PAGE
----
Democratic presidential candidate Hillary Clinton is fundraising in Silicon Valley this week, an area that’s been very good to her. According to new documents filed with the US Federal Election Commission, Californians contributed $4.3 million to Clinton’s campaign in the month of July, making it her most successful fundraising state. The Golden state ranks third among Republican nominee Donald Trump’s fundraising locations, though he took in only about $680,000 from Californians.
Overall, Clinton’s donations continue to outpace Trump’s. According to FEC data, the Democratic nominee’s campaign took in $31.2 million from about 14,000 zip codes in the month of July, while Trump collected $19.6 million from about 7,600 zip codes. In other words, the Democratic nominee collected 60 percent more money, and this in a month that many considered to be a fundraising success for Trump, who has long trailed the Democrats in outside contributions.
Since both candidates hail from New York, you’d expect both to have strong support in the Empire state—even though, overall, New York is heavily Democratic; polls favor a Clinton victory there in November. But looking at Manhattan in particular reveals considerable support for Trump, mostly concentrated on the east side of Manhattan, where his campaign is headquartered and where the Trump Tower is located. In the month of July, the zip code that’s home to Trump Tower contributed more than $15,000 to the campaign. Across town in the Columbus Circle zip code, where Trump also has a tower, Clinton collected more than $42,000.
The 10 zip codes donating the most money to the Clinton campaign are in just three metropolitan areas: New York City, centered on the upper west side and Brooklyn Heights; Washington DC and environs; and two traditionally liberal neighborhoods of San Francisco, the Mission and the Castro.
WIRED mapped the zip codes of the top 500 donors to both campaigns, for your persual. Check out the results below. (You can zoom in and out in specific areas. Dot size corresponds to the dollar amount donated in that zip code; blue represents contributions to Clinton, and red signals donations to Trump.)
The east side of New York is home to more Trump supporters, while the upper west side hosts more Clinton donors. Just four zip codes on the west side of Manhattan accounted for nearly $400,000 in donations to Clinton in July.
The list of states donating the most cash to the two leading candidates reads, mostly, like a list of the nation’s most populous states. Both Clinton and Trump count California, New York, Texas, and Florida among their top sources. But Trump also drew donors from Georgia, Arizona, and Pennsylvania, while Clinton counted Virginia, Washington, and Maryland among her leading fundraising states. South Dakotans sent Clinton less than $10,000 in July, making it her least successful fundraising state, while Vermont, home to erstwhile Democratic Presidential candidate Bernie Sanders, was responsible for just $6,400 in Trump donations, his lowest nationally. This isn’t surprising, as a Gallup poll last year rated Vermont one of the nation’s most Democratic states.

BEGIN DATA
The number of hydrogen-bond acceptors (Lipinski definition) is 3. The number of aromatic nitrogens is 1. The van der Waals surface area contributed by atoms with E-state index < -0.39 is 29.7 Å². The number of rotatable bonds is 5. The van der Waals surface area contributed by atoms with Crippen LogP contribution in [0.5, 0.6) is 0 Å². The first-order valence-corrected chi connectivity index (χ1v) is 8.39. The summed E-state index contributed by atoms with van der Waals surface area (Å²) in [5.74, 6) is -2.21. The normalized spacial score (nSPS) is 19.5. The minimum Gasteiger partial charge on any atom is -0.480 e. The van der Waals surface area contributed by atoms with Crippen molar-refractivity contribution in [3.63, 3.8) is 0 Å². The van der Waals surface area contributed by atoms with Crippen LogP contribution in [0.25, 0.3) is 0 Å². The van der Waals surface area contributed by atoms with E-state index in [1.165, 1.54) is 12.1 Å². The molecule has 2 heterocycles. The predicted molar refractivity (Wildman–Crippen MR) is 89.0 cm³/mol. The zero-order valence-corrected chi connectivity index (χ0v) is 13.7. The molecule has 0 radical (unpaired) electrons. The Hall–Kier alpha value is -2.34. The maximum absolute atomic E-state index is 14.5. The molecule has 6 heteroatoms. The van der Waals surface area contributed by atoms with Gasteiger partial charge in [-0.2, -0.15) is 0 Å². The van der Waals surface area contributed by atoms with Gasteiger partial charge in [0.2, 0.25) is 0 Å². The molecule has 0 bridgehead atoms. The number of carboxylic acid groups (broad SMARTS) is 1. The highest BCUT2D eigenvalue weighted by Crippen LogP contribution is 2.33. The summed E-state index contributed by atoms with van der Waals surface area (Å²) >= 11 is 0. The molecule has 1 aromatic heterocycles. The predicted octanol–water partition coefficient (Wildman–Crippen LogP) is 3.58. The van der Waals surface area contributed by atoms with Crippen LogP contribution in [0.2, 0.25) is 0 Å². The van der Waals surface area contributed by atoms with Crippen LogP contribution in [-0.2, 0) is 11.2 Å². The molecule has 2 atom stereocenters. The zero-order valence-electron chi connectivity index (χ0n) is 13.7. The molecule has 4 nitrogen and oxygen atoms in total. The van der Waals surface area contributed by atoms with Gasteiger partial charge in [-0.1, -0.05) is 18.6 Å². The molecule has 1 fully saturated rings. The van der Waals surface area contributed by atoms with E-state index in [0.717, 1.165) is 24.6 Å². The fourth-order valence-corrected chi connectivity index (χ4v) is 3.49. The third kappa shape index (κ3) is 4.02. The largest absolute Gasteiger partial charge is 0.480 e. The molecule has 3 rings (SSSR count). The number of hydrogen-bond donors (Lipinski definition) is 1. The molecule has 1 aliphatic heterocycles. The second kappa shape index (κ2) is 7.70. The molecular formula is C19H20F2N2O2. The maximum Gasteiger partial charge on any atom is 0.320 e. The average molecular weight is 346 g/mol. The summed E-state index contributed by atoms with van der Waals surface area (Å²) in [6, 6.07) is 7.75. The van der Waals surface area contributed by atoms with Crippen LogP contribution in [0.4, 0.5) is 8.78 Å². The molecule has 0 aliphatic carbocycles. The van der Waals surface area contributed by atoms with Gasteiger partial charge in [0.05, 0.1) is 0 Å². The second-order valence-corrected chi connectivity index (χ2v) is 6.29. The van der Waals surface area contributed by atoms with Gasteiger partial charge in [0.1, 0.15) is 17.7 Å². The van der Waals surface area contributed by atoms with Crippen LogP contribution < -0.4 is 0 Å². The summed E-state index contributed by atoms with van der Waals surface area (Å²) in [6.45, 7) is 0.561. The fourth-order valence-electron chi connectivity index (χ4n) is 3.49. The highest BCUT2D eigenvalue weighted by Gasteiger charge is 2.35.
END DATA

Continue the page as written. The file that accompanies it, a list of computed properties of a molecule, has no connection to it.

One of Clinton’s fundraisers this week was co-hosted by Apple CEO Tim Cook. In the 2008 presidential campaign Cook donated $2,300 to Barack Obama; this July donors in his zip code contributed more than $50,000 to Clinton’s campaign. Indeed, the San Francisco Bay Area looks mostly like a sea of blue, with a few exceptions: Trump took in about $5,000 from donors in the tony area of Tiburon, in Marin County just north of San Francisco, and about $3,300 from donors in Menlo Park, the Silicon Valley city that’s home to Facebook.
In southern California, the liberal west side of Los Angeles is blue-toned, while more conservative Orange County is predictably home to Trump donors. And in the Washington DC area, Trump’s donations came from south of the Potomac, while Clinton donors came from Washington DC proper and its Democratic-leaning Maryland suburbs.
Two Texas cities close to the Mexican border—El Paso and Alamo—are in Trump’s top 500, which is interesting in light of Trump’s harsh stance on immigration. Now, since candidates submit monthly reports to the Federal Election Commission, we’ll create a new map each month until November 8. Check back in September.
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